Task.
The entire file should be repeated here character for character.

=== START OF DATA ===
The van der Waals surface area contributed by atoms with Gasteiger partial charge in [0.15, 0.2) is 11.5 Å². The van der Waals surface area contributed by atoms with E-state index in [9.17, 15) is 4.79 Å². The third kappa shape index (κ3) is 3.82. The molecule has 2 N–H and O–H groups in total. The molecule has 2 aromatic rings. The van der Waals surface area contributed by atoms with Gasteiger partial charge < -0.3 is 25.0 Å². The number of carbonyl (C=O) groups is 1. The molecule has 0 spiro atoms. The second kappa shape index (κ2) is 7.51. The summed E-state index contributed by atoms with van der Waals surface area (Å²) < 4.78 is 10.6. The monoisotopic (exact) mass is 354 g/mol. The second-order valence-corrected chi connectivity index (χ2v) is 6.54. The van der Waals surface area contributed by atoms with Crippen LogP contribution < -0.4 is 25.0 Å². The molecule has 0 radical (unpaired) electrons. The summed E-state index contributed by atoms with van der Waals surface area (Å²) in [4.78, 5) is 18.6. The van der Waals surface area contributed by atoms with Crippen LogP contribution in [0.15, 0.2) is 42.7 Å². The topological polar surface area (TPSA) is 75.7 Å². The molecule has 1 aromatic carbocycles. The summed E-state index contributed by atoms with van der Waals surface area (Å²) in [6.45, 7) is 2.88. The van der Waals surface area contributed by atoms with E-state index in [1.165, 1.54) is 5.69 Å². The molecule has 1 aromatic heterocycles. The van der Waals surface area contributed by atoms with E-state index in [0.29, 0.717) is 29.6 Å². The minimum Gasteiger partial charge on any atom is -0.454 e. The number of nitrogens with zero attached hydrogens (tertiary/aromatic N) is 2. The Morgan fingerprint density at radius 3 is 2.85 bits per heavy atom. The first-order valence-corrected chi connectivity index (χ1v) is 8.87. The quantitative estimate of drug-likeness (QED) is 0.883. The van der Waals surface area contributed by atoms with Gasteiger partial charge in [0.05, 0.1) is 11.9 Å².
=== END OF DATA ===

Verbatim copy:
The van der Waals surface area contributed by atoms with Gasteiger partial charge in [0.15, 0.2) is 11.5 Å². The van der Waals surface area contributed by atoms with E-state index in [9.17, 15) is 4.79 Å². The third kappa shape index (κ3) is 3.82. The molecule has 2 N–H and O–H groups in total. The molecule has 2 aromatic rings. The van der Waals surface area contributed by atoms with Gasteiger partial charge < -0.3 is 25.0 Å². The number of carbonyl (C=O) groups is 1. The molecule has 0 spiro atoms. The second kappa shape index (κ2) is 7.51. The summed E-state index contributed by atoms with van der Waals surface area (Å²) < 4.78 is 10.6. The monoisotopic (exact) mass is 354 g/mol. The second-order valence-corrected chi connectivity index (χ2v) is 6.54. The van der Waals surface area contributed by atoms with Crippen LogP contribution < -0.4 is 25.0 Å². The molecule has 0 radical (unpaired) electrons. The summed E-state index contributed by atoms with van der Waals surface area (Å²) in [4.78, 5) is 18.6. The van der Waals surface area contributed by atoms with Crippen LogP contribution in [0.15, 0.2) is 42.7 Å². The topological polar surface area (TPSA) is 75.7 Å². The molecule has 1 aromatic carbocycles. The summed E-state index contributed by atoms with van der Waals surface area (Å²) in [6.45, 7) is 2.88. The van der Waals surface area contributed by atoms with E-state index in [1.165, 1.54) is 5.69 Å². The molecule has 1 aromatic heterocycles. The van der Waals surface area contributed by atoms with E-state index in [0.29, 0.717) is 29.6 Å². The minimum Gasteiger partial charge on any atom is -0.454 e. The number of nitrogens with zero attached hydrogens (tertiary/aromatic N) is 2. The Morgan fingerprint density at radius 3 is 2.85 bits per heavy atom. The first-order valence-corrected chi connectivity index (χ1v) is 8.87. The quantitative estimate of drug-likeness (QED) is 0.883. The van der Waals surface area contributed by atoms with Gasteiger partial charge in [0.05, 0.1) is 11.9 Å².